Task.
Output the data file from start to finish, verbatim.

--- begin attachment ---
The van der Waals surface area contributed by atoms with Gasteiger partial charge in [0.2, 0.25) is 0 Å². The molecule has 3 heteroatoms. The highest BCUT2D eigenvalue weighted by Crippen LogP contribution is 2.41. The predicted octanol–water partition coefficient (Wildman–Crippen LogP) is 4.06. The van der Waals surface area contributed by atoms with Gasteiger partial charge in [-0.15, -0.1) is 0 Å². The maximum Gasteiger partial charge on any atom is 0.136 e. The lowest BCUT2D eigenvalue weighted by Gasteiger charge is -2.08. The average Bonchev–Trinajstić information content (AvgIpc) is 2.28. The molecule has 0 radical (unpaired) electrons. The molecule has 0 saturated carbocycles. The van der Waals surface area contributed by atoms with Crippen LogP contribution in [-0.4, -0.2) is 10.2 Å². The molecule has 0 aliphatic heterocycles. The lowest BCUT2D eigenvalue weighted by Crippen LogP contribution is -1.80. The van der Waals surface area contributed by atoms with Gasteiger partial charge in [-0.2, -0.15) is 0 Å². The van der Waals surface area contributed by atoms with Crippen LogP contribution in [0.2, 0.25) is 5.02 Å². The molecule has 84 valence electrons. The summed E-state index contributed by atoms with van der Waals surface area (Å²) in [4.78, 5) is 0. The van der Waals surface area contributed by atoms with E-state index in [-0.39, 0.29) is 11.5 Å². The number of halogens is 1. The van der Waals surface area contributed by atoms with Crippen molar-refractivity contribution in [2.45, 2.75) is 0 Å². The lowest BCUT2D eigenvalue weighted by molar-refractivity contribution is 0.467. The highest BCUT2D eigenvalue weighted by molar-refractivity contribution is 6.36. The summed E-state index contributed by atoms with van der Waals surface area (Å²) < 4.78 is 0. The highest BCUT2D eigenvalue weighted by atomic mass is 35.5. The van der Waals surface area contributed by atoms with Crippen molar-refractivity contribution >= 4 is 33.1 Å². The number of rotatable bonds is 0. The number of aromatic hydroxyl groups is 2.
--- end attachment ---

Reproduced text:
The van der Waals surface area contributed by atoms with Gasteiger partial charge in [0.2, 0.25) is 0 Å². The molecule has 3 heteroatoms. The highest BCUT2D eigenvalue weighted by Crippen LogP contribution is 2.41. The predicted octanol–water partition coefficient (Wildman–Crippen LogP) is 4.06. The van der Waals surface area contributed by atoms with Gasteiger partial charge in [-0.15, -0.1) is 0 Å². The maximum Gasteiger partial charge on any atom is 0.136 e. The lowest BCUT2D eigenvalue weighted by Gasteiger charge is -2.08. The average Bonchev–Trinajstić information content (AvgIpc) is 2.28. The molecule has 0 radical (unpaired) electrons. The molecule has 0 saturated carbocycles. The van der Waals surface area contributed by atoms with Crippen LogP contribution in [-0.4, -0.2) is 10.2 Å². The molecule has 0 aliphatic heterocycles. The lowest BCUT2D eigenvalue weighted by Crippen LogP contribution is -1.80. The van der Waals surface area contributed by atoms with Gasteiger partial charge in [-0.2, -0.15) is 0 Å². The van der Waals surface area contributed by atoms with Crippen LogP contribution in [0.2, 0.25) is 5.02 Å². The molecule has 84 valence electrons. The summed E-state index contributed by atoms with van der Waals surface area (Å²) in [4.78, 5) is 0. The van der Waals surface area contributed by atoms with E-state index in [-0.39, 0.29) is 11.5 Å². The number of halogens is 1. The van der Waals surface area contributed by atoms with Crippen molar-refractivity contribution in [2.45, 2.75) is 0 Å². The lowest BCUT2D eigenvalue weighted by molar-refractivity contribution is 0.467. The highest BCUT2D eigenvalue weighted by molar-refractivity contribution is 6.36. The summed E-state index contributed by atoms with van der Waals surface area (Å²) < 4.78 is 0. The highest BCUT2D eigenvalue weighted by atomic mass is 35.5. The van der Waals surface area contributed by atoms with Crippen molar-refractivity contribution >= 4 is 33.1 Å². The number of rotatable bonds is 0. The number of aromatic hydroxyl groups is 2.